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With the number of diagnoses and prescriptions on a twenty-year rise, these days, having a kid with ADHD is no longer outside the norm. Still: there's plenty of disagreement over the nature of the diagnosis itself, when medication can help kids, and when other approaches might be better. 

This program was originally broadcast on January 19, 2016.

ADHD On The Rise

Jul 24, 2013

Almost one-in-ten New Hampshire children is diagnosed with some type of Attention Deficit Hyperactivity Disorder, putting us around the middle of the pack nationally.  But those numbers may rise  as New England and New Hampshire show a particular predilection toward labeling our kids with ADHD.    These expected increases have once again raised a long, ongoing conversation here about what this disorder is, and what it isn’t, about whether too many children are diagnosed or if some kids in some demographic groups are under-diagnosed. And what about the role of drugs?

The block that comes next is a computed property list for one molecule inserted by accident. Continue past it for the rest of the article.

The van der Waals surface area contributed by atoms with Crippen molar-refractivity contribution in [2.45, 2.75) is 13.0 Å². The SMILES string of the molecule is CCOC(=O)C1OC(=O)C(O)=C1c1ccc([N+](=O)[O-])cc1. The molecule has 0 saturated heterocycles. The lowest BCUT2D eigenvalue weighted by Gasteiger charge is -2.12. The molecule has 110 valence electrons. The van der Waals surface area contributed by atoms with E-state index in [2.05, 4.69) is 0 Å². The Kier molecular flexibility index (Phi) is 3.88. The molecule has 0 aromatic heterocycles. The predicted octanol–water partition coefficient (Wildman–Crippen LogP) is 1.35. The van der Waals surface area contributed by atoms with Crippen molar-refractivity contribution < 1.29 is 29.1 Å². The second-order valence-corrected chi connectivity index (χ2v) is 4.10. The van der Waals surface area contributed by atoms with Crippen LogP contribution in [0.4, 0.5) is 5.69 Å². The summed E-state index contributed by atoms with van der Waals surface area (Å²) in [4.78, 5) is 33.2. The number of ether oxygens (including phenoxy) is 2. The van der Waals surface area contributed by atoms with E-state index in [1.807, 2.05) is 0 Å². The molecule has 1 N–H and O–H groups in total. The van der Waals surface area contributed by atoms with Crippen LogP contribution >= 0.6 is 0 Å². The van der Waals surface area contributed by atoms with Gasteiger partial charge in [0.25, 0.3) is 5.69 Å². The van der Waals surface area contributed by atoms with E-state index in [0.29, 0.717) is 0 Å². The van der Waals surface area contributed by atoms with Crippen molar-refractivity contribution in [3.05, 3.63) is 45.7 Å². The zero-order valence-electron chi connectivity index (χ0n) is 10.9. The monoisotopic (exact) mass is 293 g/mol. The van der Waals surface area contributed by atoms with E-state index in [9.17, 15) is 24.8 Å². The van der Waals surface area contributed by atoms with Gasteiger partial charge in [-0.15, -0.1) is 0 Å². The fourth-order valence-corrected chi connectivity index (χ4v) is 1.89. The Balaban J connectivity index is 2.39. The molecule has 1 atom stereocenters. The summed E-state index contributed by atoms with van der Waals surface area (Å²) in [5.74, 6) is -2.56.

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Over the past decade, psycho-stimulants like Adderall and Ritalin have crossed over from treatment for people diagnosed with ADHD to black market cognitive enhancement.  Studies show that as many as one in three students have been diagnosed with ADHD or used ADHD medications illicitly as a study aid. The demand has led to shortages of the meds in pharmacies across the country and questions about addiction and dependency.  Will Oremus, staff writer for wrote about his own experience with ADHD drugs, and the somewhat arbitrary nature of what is legal­--coffee and nicotine--and what is illicit.